Microhabitat Field Day

In June 2008 the CMN ran a field day focusing on ground layer habitat sometimes referred to as microhabitat. On the day we set up a demonstration site in Bournda to act as a trial to see what sort of success we can get by recreating microhabitat with artificial material that anyone can get hold of and replicate at home. We’ll monitor the results over time so stay tuned…..

When we think of habitat we imagine trees, shrubs, grass maybe, and to restore habitat is to replant or regenerate native vegetation. There is an element to most vegetation types that we often overlook and is a vital link in the ecological web of almost any ecosystem. Ground layer ‘microhabitat’ refers to small structures on the ground that form home to many reptiles, small mammals and invertebrates. In an undisturbed or healthy system microhabitat takes form as fallen dead and decaying wood, grassy tussocks, thick mulch or rocky crevices and outcrops.

The aim of our recent field day was to look at ways to restore microhabitat in disturbed or newly created native vegetation. Many landholders in the South East have replanted parts of their property to return it to natural habitat or are restoring highly degraded sites. However it can take 50 years or more for a new planting to form dead wood and create microhabitat. By adding artificial structures in its place we can bridge the time gap and create homes for fauna that would otherwise not appear for many years to come.

We’re very grateful to Cliff Wallis for offering his property in Bournda to lay out the demonstration. We are also grateful to Hayes Haulage for their donation of material, a pallet each of bricks, bessa bricks, roof tiles and a stack of old decaying railway sleepers.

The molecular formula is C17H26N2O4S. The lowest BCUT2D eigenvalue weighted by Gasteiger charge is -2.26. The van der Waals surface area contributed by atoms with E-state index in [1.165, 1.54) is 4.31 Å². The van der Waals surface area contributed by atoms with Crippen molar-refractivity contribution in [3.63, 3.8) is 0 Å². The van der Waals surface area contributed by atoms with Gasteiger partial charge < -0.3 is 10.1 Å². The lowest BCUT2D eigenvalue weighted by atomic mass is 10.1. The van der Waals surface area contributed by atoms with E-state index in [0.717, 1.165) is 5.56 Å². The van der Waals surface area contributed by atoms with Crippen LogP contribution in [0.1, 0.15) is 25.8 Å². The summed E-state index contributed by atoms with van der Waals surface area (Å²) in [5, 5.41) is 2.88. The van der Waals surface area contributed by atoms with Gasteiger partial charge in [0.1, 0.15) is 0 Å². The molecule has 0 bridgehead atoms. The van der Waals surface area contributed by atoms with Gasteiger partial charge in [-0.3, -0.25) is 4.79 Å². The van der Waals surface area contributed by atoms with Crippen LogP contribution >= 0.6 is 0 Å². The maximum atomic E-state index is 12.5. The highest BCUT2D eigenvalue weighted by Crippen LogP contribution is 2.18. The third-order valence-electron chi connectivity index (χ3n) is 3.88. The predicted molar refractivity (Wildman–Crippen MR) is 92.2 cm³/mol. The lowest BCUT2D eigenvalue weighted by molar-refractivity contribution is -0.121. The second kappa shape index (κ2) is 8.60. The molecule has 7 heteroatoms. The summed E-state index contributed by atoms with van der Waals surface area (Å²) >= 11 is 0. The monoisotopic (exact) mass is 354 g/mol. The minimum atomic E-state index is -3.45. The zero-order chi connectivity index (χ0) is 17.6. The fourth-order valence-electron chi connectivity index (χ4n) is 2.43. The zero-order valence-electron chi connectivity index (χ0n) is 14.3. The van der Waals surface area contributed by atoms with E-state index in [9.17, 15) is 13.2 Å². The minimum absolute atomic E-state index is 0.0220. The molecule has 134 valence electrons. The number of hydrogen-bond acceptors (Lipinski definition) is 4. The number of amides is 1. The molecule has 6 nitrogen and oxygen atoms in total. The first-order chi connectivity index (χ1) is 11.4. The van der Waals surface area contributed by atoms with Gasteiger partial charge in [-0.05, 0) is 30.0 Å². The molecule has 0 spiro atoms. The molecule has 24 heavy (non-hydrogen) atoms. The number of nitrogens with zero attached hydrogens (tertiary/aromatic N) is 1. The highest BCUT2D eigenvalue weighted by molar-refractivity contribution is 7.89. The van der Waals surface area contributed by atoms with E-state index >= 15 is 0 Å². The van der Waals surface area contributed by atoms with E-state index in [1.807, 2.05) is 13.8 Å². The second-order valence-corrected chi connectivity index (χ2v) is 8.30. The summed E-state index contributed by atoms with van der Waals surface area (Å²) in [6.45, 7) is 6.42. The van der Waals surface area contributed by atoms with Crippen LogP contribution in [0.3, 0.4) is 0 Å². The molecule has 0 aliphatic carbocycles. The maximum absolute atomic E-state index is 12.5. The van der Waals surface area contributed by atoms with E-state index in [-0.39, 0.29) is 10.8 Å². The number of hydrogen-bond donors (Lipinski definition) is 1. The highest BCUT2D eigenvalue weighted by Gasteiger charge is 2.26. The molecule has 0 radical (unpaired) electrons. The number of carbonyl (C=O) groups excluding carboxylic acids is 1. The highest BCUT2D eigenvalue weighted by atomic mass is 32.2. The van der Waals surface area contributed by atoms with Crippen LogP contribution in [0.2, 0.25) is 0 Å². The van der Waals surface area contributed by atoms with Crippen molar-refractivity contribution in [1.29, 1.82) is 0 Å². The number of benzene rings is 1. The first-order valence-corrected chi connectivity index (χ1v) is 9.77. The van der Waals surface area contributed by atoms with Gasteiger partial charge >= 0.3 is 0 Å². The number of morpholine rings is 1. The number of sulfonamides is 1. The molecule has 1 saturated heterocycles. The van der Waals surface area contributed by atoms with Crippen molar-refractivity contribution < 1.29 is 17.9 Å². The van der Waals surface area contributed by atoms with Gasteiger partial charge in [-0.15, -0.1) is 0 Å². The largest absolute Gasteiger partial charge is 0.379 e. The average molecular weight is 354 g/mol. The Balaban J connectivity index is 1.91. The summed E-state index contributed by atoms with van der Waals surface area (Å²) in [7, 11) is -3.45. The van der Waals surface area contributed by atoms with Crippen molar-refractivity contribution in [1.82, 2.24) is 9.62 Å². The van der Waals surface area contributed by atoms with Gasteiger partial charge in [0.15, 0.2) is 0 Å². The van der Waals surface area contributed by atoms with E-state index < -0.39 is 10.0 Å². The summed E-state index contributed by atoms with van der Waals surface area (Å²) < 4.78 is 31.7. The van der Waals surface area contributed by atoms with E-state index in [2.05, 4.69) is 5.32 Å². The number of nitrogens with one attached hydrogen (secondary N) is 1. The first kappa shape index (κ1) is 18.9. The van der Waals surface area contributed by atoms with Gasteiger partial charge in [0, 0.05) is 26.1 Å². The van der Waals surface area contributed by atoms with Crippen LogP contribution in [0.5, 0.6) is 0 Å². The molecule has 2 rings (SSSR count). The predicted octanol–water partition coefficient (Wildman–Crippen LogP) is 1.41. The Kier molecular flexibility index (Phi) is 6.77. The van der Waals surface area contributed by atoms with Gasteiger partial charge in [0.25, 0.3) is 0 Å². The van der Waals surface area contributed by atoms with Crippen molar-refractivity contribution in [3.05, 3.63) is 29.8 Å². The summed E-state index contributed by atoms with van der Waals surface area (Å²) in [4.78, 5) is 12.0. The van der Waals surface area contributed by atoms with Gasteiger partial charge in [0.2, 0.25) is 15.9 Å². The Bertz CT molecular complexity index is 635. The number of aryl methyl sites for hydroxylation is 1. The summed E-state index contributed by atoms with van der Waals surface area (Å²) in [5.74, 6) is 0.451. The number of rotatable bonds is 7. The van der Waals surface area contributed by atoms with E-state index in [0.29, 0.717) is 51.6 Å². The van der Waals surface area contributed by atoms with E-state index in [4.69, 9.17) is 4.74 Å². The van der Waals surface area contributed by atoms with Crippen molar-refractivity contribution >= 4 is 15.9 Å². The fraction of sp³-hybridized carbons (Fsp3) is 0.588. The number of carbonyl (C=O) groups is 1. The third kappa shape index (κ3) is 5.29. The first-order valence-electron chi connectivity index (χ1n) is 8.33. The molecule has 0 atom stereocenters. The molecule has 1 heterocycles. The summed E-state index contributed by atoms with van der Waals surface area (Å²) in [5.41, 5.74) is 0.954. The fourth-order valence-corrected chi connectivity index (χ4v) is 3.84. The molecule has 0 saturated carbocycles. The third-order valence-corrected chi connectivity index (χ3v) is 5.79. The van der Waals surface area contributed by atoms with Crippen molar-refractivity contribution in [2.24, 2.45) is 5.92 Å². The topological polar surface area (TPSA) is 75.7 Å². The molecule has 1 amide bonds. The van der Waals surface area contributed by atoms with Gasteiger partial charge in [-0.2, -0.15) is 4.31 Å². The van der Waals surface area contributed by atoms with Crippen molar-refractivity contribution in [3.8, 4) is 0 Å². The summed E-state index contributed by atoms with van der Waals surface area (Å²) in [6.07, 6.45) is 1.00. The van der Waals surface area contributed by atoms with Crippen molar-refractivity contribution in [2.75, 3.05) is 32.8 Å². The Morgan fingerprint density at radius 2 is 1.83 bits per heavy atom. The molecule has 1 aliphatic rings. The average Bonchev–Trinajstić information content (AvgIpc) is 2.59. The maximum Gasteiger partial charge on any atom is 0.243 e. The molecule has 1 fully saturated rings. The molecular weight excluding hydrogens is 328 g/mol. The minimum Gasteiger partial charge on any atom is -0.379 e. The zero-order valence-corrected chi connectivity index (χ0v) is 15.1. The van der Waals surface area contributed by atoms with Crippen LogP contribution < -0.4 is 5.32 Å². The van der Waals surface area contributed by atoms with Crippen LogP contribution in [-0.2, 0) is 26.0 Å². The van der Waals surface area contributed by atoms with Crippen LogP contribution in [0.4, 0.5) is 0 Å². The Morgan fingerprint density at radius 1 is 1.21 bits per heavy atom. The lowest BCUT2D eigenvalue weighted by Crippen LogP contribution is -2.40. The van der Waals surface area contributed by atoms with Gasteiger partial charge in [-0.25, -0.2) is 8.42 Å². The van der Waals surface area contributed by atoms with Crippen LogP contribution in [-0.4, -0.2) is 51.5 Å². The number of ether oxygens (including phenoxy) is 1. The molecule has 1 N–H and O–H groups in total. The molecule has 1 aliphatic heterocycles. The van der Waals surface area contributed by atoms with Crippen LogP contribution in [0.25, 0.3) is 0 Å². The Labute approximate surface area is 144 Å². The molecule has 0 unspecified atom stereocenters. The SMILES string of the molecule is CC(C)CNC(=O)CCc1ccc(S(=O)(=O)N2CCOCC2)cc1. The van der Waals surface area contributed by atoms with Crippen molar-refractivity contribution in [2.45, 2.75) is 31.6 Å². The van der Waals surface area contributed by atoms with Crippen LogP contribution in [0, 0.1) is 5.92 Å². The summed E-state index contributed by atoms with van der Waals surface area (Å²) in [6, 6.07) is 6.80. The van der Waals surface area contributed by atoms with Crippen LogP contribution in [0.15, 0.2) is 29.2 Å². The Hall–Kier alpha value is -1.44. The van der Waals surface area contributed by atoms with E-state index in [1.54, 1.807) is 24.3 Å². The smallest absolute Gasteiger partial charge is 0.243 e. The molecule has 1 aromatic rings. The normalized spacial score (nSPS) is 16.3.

The day was led by Steven Sass, Senior Ecologist with NGHenvironmental. Steven has extensive experience with small animal habitat having undertaken more than 400 terrestrial and aquatic biodiversity surveys across eastern and central Australia since 1990. He is also an Adjunct Associate of the ecology and biodiversity group within the Institute for Land, Water and Society (ILWS), a leading research group at Charles Sturt University.

One of Steven’s main points was to highlight the factors that degrade habitat for small fauna. The major threat is removal of critical habitat through fire wood collection, over grazing of native vegetation and ‘cleaning up’ of the forest floor

A lack of microhabitat can create a lack in the fauna that rely on it and open up a gap in the food web. There are many other animals that feed on or rely on these animals, predatory birds other larger mammals and reptiles for example.

The demonstration was well attended by CMN members and others who had an interest. The group tapped into their artistic urges as they created sculpture like structures from bricks, old fence posts, roof tiles and roofing iron. All in all exactly 100 small structures were created for small fauna.

We don’t encourage removing dead wood or rocks from other ecosystems so we used common artificial materials in the demonstration that are often found unused around the farm. They were chosen for good thermal properties and protective crevices.

The demonstration results will be monitored to record and report on any increase in small fauna.  We’ll run a field day to learn about monitoring techniques and gather the first set of data. This will be held on Sunday, September 28th. Anyone interested can join in, send us an email or call now to let us know you are keen and we’ll keep you informed.

Other resources
CMN Microhabitat Fact Sheet